Let the Training Begin!
Having explained and taught my vision to the deacons in the spring of 1991, they nervously got on board. That summer we began to train a core of leaders as well as ourselves. We taught and preached the concepts from that summer into the Fall of 1991. In the Fall, we began seeking recruits to be teachers for this Bible study, as well as special helpers for the classes. These helpers or “Care Group Leaders” (organizational charts in the appendix of this book.) would help handle missionary letters and correspondence, social events for the class and outreach. Each care group leader would also be responsible for four to seven enrollees in the class. That responsibility of the four to seven simply meant to keep attendance records, send birthday or other cards, and notify enrolled of class events or lessons. An enrollee is not just one who attends, but any-one from that class’s age and gender willing to be included, and perhaps one day come. When any class reached twenty-five enrolls, with ten to twelve attendees, it would divide into a new class, with most likely a Care Group leader from that class or another leader becoming the teacher.
As you can see, the potential is great for maximum use of your people with just a singular ministry to run virtually everything you do. If done correctly, this concept would also serve as a great tool to disciple our people. This concept could also stimulate God’s people to begin thinking about transforming their service into a ministry, perhaps even fulltime.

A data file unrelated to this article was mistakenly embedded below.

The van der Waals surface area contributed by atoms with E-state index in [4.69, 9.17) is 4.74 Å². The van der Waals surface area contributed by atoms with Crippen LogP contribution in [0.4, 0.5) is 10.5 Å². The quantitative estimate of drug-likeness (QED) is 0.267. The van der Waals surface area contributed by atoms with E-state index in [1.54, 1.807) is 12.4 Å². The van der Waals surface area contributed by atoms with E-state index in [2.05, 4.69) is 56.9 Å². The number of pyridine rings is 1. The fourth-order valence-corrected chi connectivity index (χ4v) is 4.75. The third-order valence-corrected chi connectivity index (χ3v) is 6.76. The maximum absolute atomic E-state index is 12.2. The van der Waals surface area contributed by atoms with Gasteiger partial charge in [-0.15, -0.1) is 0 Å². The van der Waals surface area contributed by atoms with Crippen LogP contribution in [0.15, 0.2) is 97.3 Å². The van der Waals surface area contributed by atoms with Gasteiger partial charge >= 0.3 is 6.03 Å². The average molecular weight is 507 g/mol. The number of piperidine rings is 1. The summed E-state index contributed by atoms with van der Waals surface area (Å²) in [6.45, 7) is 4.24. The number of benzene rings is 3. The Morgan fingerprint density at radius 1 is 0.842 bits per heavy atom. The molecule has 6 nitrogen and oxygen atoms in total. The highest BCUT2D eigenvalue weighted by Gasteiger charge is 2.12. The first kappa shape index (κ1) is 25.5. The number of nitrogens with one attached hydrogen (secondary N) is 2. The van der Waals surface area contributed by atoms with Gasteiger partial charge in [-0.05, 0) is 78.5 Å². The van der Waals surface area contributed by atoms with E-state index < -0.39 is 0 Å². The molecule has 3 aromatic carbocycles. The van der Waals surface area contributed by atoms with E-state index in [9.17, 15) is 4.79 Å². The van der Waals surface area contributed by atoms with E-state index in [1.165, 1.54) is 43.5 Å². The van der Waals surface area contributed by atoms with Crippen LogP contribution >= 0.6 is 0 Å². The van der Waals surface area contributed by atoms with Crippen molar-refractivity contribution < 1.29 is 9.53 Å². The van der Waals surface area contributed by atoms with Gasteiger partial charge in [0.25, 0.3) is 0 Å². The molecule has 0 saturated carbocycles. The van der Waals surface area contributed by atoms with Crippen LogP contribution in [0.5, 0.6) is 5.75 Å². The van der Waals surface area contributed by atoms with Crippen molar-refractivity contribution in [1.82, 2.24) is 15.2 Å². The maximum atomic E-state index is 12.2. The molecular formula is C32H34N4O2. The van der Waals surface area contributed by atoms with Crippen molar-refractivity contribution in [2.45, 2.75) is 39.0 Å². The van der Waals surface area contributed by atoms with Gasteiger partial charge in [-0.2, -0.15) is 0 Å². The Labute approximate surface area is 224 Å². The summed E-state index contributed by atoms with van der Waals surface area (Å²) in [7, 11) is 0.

That’s the good news, but as the saying goes, “The devil is in the details.” Having a “vision” or a concept on paper can be far different in reality. What works in one place may not work completely in another. This point is especially true if leadership is looking for just another method or quick fix. We are still working on refining, managing, or getting back on track, several years later. We, however, won’t go back to the old way that never really worked, nor turned an army of our people loose for ministry as we have now.
So how do you get recruits? That is simple! There really are only two methods after the people have been amply prepared and other ministries altered or shut down. The first method is the shotgun invitation, “whosoever will.” The second method is the same one Jesus employed—the mono et mono, “Come follow me.” The latter is preferred, but sometime starts with a general plea. Another reality we constantly learn is that individuals who we use today may be someone different, one to five years later. That’s because people either change or don’t move, or become spiritual casualties.
For the above reasons, the church must develop a continual supply of new workers to step in. This plan can only be accomplished if the church is reaching new souls or new people coming in, and then training them for the next step. That process takes planned effort and a training manual to accompany the main manual, the Word of God. I refer to this constant reproductive process as our “Discipling Factory Approach.” …to be continued